Dresden was talking with Connie Murphy (a police lieutenant), who is aware of but extremely uncomfortable with Dresden’s world of magic and the supernatural. She contemplates breaking her connection with Dresden because the world feels scary enough without the presence of dark magic and villains who could wield it.
“I can’t live in your world because my rules don’t work there,” she says. “And I need my rules.”
I was struck by this comment because I think it’s the way many of us feel. There’s the moment we realize that there is more to this life—that there is another world that encapsulates ours and exists alongside us, the Kingdom of God. And that can throw us for a loop. Suddenly, things we thought we’d figured out aren’t what we supposed. Suddenly, (as Dallas Willard puts it) we realize the plane we’re flying is actually upside down. Suddenly, we aren’t as safe or in control as we thought.
The Kingdom of God is real, and walking into it we realize it is the best place we’ve ever been, but it isn’t safe—at least, not in the way we’re accustomed to thinking about that word. Safety for many of us is a world that plays by the rules we lay down: For example, if I work hard, I’ll get more money. If I have enough money, I’ll be secure. Or if I get the right promotion, then I’ll be untouchable. There are a zillion of these rules our culture plays by. But we play them in religion, too. For example, if I do the right things the right way, God will bless and reward me—with happiness, a healthy family, safety, or an easier life. Or if I read and believe the Bible and do the other disciplines, then I will always feel God’s presence and all my doubts will go away. Heh, then there’s that point system—the one where if we live up to certain standards or principles we'll make our way into heaven.
But God’s Kingdom doesn’t work that way. God’s Kingdom is all about God and what he does, not about us and what we do. God’s Kingdom is all about wide, open, thriving spaces full of abundant life, love, restoration and redemption—but to walk into that Kingdom means we surrender all our own rules, desires, control and will and accept and embrace and live out of the way it works in the Father’s Kingdom. It is like the son of Luke’s parable, who realizes doing things his way (playing by his own rules) only ends in wallowing in the mud; so he decides to go home, beg his father’s forgiveness and ask to work as a servant—only to be suddenly swept up in the momentum of a father’s rushing, embracing, utterly surrounding love. That is both an exhilarating and frightening process. It is not what we expect. The Father doesn’t operate by the rules we thought we he did.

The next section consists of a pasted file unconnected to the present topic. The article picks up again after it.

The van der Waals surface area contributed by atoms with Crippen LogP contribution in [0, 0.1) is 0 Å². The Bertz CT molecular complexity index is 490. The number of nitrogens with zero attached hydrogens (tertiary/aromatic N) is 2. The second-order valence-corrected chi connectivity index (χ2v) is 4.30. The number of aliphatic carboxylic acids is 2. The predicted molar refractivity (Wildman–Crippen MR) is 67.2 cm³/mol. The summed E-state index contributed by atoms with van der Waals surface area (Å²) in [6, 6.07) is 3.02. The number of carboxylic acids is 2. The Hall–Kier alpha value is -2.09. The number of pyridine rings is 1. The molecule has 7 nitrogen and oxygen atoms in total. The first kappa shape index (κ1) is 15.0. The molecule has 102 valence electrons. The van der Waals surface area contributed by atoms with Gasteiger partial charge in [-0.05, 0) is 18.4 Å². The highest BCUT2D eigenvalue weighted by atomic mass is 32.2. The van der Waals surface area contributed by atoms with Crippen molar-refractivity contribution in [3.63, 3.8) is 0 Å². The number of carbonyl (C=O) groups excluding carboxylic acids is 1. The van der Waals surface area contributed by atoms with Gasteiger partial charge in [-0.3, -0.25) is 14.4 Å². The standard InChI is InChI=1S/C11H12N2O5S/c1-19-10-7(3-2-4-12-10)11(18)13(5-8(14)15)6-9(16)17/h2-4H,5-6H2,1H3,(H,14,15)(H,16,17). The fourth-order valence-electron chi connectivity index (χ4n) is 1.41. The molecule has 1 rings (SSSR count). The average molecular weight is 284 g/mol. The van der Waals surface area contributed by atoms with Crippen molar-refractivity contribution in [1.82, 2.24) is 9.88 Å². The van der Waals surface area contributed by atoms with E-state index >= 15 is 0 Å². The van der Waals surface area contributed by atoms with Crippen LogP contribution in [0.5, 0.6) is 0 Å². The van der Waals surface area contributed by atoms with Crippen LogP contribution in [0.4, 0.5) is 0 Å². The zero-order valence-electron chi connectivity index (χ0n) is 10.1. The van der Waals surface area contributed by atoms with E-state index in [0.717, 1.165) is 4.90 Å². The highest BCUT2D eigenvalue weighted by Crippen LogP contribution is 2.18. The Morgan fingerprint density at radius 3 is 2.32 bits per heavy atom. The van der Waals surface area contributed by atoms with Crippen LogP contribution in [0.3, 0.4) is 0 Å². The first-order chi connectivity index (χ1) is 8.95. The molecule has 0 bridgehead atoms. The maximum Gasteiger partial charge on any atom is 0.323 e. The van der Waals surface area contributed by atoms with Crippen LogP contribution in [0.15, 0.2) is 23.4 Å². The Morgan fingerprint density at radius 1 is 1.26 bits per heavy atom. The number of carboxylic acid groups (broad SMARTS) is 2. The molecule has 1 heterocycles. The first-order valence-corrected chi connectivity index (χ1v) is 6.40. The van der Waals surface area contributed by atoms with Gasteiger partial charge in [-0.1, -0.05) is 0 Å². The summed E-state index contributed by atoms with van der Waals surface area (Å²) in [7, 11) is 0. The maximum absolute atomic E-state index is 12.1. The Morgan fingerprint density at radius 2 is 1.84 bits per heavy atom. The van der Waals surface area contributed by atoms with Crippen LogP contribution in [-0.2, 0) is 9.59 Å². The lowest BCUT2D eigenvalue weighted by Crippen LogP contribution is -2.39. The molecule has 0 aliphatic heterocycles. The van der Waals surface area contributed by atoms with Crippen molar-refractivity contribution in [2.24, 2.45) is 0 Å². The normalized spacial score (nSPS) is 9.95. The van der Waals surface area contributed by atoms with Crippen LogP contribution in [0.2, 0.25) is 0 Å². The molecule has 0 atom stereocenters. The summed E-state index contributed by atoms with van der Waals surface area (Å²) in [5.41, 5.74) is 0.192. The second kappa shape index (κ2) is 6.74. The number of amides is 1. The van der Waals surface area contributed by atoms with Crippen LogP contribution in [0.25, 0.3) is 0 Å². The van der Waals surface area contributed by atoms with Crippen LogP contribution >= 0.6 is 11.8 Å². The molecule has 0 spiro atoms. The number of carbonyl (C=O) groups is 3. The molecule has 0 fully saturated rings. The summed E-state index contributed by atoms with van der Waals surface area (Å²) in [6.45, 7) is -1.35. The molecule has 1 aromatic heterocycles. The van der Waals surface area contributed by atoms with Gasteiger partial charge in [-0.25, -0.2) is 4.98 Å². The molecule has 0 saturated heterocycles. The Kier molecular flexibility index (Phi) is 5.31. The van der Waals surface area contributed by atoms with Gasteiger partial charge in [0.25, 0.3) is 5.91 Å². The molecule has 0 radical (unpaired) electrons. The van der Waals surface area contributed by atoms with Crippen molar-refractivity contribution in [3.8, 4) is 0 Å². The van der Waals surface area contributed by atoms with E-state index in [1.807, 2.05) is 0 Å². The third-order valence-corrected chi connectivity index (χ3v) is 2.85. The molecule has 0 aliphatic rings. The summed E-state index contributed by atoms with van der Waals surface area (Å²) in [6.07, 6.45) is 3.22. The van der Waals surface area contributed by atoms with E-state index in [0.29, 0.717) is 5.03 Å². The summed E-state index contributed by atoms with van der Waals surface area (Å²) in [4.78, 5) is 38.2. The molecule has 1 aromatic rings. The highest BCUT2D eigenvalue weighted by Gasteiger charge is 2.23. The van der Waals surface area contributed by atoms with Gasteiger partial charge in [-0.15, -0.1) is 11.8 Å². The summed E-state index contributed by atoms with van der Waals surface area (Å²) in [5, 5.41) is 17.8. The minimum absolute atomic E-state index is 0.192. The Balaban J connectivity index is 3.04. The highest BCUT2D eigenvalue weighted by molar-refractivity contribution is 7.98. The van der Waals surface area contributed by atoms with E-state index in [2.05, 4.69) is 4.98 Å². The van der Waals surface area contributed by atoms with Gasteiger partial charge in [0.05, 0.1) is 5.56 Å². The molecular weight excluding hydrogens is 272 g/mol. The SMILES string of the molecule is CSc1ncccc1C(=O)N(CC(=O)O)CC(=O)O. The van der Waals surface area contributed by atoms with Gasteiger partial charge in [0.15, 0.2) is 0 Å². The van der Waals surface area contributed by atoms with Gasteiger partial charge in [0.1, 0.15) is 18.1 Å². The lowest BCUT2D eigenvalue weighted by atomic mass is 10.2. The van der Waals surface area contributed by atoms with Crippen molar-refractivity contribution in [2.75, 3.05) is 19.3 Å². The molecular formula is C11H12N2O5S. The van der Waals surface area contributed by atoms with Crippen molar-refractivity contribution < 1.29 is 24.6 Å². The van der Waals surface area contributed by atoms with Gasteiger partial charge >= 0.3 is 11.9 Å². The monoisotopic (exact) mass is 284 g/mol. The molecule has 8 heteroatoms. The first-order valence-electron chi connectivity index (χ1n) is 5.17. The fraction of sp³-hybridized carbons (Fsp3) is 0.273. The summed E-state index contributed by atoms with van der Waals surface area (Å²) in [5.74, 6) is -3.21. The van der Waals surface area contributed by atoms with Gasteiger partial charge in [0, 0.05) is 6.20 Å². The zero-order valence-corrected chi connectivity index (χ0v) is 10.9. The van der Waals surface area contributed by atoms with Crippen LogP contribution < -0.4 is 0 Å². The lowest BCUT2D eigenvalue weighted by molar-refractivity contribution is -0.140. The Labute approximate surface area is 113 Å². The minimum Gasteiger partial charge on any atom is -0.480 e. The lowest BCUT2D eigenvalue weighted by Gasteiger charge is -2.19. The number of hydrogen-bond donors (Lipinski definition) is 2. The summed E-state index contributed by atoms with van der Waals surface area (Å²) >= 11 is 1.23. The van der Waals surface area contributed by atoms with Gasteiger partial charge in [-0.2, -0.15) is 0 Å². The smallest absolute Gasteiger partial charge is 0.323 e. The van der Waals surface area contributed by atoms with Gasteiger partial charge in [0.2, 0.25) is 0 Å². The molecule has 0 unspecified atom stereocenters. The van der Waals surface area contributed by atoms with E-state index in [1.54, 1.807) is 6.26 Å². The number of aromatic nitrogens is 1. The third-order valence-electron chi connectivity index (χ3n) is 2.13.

We can’t live in the Kingdom and play by our own rules. I’m finding that an inherent part of living in the Kingdom is the routing out of false rules in our lives. When we walk with Jesus and live in the Kingdom, God begins to change us—and part of that transformation includes uncovering the bogus rules we live by. Often, these aren’t pleasant moments—for me, they are often moments of yet again giving up something that for the moment made me feel safe and in control. But, ultimately, a grand freedom continues growing from these moments as he heals me of yet another blindness. And then I can see, experience, share and drink even more deeply from that love—that over-abundant and uncontainable love with out depth or breadth.
Kingdom life isn’t an easy life or one drenched in happiness and comfort and no difficulty. In fact, Kingdom life often goes against the rules of the cultures around us, which can make from some very painful and heart-breaking seasons. But we don't live in this Kingdom under our own strength but by living out of the strength and life of Jesus. It may take a lot of effort to learn to live like that, but it's worth it.
Kingdom life is a real life—the realest life, the only life. And it is the best life.
(Image: copyrighted by Sci-Fi Channel) miscctgy